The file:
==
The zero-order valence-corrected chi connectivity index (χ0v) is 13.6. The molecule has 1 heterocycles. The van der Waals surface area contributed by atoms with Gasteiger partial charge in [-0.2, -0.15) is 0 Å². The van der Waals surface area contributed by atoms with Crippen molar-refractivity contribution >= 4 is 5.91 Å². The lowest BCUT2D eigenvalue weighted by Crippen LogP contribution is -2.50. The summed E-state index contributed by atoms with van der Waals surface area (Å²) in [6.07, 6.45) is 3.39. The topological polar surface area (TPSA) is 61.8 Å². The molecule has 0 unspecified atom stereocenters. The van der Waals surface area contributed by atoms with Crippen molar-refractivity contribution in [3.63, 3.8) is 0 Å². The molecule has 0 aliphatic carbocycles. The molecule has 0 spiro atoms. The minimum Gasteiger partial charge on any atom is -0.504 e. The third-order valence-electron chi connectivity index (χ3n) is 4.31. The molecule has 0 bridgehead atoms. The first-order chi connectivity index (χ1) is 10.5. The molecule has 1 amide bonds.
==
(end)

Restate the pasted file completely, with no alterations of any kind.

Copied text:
The zero-order valence-corrected chi connectivity index (χ0v) is 13.6. The molecule has 1 heterocycles. The van der Waals surface area contributed by atoms with Gasteiger partial charge in [-0.2, -0.15) is 0 Å². The van der Waals surface area contributed by atoms with Crippen molar-refractivity contribution >= 4 is 5.91 Å². The lowest BCUT2D eigenvalue weighted by Crippen LogP contribution is -2.50. The summed E-state index contributed by atoms with van der Waals surface area (Å²) in [6.07, 6.45) is 3.39. The topological polar surface area (TPSA) is 61.8 Å². The molecule has 0 unspecified atom stereocenters. The van der Waals surface area contributed by atoms with Crippen molar-refractivity contribution in [3.63, 3.8) is 0 Å². The molecule has 0 aliphatic carbocycles. The molecule has 0 spiro atoms. The minimum Gasteiger partial charge on any atom is -0.504 e. The third-order valence-electron chi connectivity index (χ3n) is 4.31. The molecule has 0 bridgehead atoms. The first-order chi connectivity index (χ1) is 10.5. The molecule has 1 amide bonds.